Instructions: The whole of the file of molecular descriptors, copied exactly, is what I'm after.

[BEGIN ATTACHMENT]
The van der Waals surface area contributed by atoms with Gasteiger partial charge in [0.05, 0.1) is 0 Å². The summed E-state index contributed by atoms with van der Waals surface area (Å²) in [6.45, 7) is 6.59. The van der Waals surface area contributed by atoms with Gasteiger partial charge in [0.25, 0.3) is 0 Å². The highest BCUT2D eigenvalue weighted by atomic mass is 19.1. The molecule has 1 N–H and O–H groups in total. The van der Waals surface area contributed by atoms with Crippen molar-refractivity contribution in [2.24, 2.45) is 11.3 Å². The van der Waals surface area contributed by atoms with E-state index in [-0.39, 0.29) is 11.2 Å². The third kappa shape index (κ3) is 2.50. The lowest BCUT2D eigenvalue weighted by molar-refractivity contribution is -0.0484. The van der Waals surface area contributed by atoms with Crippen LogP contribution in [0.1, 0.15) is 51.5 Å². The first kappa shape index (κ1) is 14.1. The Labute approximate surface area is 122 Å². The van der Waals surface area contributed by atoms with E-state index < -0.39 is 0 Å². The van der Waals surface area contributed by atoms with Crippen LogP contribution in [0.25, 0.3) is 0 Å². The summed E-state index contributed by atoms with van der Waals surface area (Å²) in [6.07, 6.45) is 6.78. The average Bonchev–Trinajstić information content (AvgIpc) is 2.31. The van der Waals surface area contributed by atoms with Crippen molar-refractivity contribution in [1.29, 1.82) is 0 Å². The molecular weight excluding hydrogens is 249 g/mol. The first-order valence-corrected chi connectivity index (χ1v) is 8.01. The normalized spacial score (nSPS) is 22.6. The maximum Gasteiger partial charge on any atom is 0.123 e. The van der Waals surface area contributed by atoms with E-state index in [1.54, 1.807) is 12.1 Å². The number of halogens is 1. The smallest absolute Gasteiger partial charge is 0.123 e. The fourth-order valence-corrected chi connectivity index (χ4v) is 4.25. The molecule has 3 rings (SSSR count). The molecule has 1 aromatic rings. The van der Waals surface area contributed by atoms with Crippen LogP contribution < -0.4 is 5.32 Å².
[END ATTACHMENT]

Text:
The van der Waals surface area contributed by atoms with Gasteiger partial charge in [0.05, 0.1) is 0 Å². The summed E-state index contributed by atoms with van der Waals surface area (Å²) in [6.45, 7) is 6.59. The van der Waals surface area contributed by atoms with Gasteiger partial charge in [0.25, 0.3) is 0 Å². The highest BCUT2D eigenvalue weighted by atomic mass is 19.1. The molecule has 1 N–H and O–H groups in total. The van der Waals surface area contributed by atoms with Crippen molar-refractivity contribution in [2.24, 2.45) is 11.3 Å². The van der Waals surface area contributed by atoms with E-state index in [-0.39, 0.29) is 11.2 Å². The third kappa shape index (κ3) is 2.50. The lowest BCUT2D eigenvalue weighted by molar-refractivity contribution is -0.0484. The van der Waals surface area contributed by atoms with Crippen LogP contribution in [0.1, 0.15) is 51.5 Å². The first kappa shape index (κ1) is 14.1. The Labute approximate surface area is 122 Å². The van der Waals surface area contributed by atoms with E-state index < -0.39 is 0 Å². The van der Waals surface area contributed by atoms with Crippen LogP contribution in [0.25, 0.3) is 0 Å². The summed E-state index contributed by atoms with van der Waals surface area (Å²) in [6.07, 6.45) is 6.78. The average Bonchev–Trinajstić information content (AvgIpc) is 2.31. The van der Waals surface area contributed by atoms with Crippen molar-refractivity contribution in [1.29, 1.82) is 0 Å². The molecular weight excluding hydrogens is 249 g/mol. The first-order valence-corrected chi connectivity index (χ1v) is 8.01. The normalized spacial score (nSPS) is 22.6. The maximum Gasteiger partial charge on any atom is 0.123 e. The van der Waals surface area contributed by atoms with E-state index in [1.54, 1.807) is 12.1 Å². The number of halogens is 1. The smallest absolute Gasteiger partial charge is 0.123 e. The fourth-order valence-corrected chi connectivity index (χ4v) is 4.25. The molecule has 3 rings (SSSR count). The molecule has 1 aromatic rings. The van der Waals surface area contributed by atoms with Crippen LogP contribution < -0.4 is 5.32 Å².